Despite a number of positive tests in the West Indies camp, the tour is expected to go on as scheduled
While West Indies are dealing with that, Pakistan will come back to a format in which they might feel they ought to be world champions in. They had trampled through the group stages in the World Cup and had the semi-final all but sewn up against Australia, when Matthew Wade struck. A different 10 minutes and it might have well been Babar Azam with his hands on the trophy instead of Aaron Finch. Their 3-0 sweep of Bangladesh in Bangladesh merely reinforced the point, winning handily in a country and against an opponent where the two finalists – Australia and New Zealand – had lost comprehensively.
In all this, the larger picture is that there is international cricket happening in Pakistan for the first time since New Zealand pulled out, and then England followed suit, just about two months back. West Indies have already arrived, and the first T20I looks set to go ahead despite the positive Covid-19 tests. If any team had half a mind to pull out, surely a slew of positive tests provides a readymade reason, but that West Indies are still in Karachi and preparing to play, means cricket will happen, barring the exceptionally unforeseen.
Pakistan WWWLW (last five completed matches, most recent first)
West Indies LLWLL
In the spotlight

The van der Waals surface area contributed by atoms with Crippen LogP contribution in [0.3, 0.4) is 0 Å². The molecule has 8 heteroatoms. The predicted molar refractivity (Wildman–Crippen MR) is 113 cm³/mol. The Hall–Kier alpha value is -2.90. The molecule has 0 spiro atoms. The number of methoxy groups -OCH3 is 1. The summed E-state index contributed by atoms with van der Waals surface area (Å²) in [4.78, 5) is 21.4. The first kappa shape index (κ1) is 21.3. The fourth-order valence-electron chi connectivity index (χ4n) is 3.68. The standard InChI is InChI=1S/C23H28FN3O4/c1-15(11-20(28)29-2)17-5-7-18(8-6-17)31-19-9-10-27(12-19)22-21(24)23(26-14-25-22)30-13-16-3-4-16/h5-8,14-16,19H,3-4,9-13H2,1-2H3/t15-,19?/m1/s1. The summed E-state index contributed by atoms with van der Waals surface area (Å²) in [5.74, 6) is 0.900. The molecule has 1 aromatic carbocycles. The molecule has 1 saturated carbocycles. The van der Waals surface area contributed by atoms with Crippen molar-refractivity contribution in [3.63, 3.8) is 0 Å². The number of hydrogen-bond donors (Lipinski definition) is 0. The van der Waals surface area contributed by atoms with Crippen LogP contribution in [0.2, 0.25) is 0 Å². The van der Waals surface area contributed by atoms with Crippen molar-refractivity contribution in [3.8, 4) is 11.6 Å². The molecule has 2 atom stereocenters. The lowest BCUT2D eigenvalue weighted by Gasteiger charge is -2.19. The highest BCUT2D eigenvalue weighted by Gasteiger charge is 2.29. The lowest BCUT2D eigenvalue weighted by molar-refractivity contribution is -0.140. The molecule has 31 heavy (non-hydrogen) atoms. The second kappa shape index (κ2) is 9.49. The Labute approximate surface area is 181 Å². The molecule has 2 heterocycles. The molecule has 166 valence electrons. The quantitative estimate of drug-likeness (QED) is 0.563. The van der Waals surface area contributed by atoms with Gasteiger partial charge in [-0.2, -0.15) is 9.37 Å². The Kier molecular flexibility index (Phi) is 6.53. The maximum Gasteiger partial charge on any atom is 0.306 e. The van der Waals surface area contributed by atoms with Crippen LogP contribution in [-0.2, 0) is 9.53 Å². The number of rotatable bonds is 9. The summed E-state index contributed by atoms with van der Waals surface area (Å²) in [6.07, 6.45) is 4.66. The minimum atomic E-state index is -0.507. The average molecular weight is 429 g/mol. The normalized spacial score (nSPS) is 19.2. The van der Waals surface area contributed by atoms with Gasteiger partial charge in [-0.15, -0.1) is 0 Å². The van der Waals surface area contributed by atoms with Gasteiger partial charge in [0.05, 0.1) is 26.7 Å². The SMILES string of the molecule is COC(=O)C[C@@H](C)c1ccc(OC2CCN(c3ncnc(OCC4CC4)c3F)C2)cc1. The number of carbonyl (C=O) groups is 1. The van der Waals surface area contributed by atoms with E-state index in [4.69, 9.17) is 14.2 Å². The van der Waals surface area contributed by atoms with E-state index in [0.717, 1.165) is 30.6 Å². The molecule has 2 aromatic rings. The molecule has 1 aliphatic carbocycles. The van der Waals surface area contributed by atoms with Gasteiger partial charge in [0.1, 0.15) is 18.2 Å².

The Babar Azam question will never really go away from Pakistan. It’s about whether the team is best served by Babar playing within himself and looking to bat long because the batting can be brittle, or whether it would be better that a batter with the kind of range Babar has should give it a full airing, and get the team off to dominant starts. Even at the cost of falling early more often. So far, Babar has largely preferred the first method. There are legitimate concerns about whether Pakistan’s batting can withstand early departures for Babar in the quest for more dominance. But until it is tried for a decent run, we’ll never know. Against an already depleted West Indies further hit by covid-19, might be the best time to try out a more aggressive approach up top.
West Indies have got plenty of exciting new talent to call on, despite missing Kieron Pollard, Andre Russell, Jason Holder, Shimron Hetmyer and Fabian Allen. There’s the trio of Romario Shepherd, Odean Smith and Dominic Drakes – all fast-bowling allrounders. Each can hit the speed gun as well as the white ball to considerable distances, and all three could be in action in the first T20I.
West Indies XI (possible): 1 Brandon King, 2 Shai Hope, 3 Darren Bravo, 4 Nicholas Pooran (capt, wk), 5 Rovman Powell, 6 Romario Shepherd, 7 Odean Smith, 8 Dominic Drakes, 9 Akeal Hosein, 10 Hayden Walsh Jr, 11 Oshane Thomas
Pakistan XI (possible): 1 Babar Azam (capt), 2 Mohammad Rizwan (wk), 3 Fakhar Zaman, 4 Haider Ali, 5 Khushdil Shah, 6 Asif Ali, 7 Shadab Khan (vice-capt), 8 Mohammad Nawaz, 9 Haris Rauf, 10 Shaheen Shah Afridi, 11 Shahnawaz Dahani/Mohammad Wasim
Pitch and conditions
The pitch at the National Stadium is expected to be full of runs, with the weather forecast to be pleasant and clear. The match is starting at 6.00pm local time, which reduces any effect dew might have.
Stats and trivia
“The West Indies series at home was very much important, specially after two series were cancelled which was unfortunate. There was sense of uncertainty about whether teams will tour Pakistan ever again, but I want to appreciate West Indies for coming and supporting Pakistan. People here are always waiting for home cricket and they are very excited about it.” – Babar Azam.
Saurabh Somani is an assistant editor at ESPNcricinfo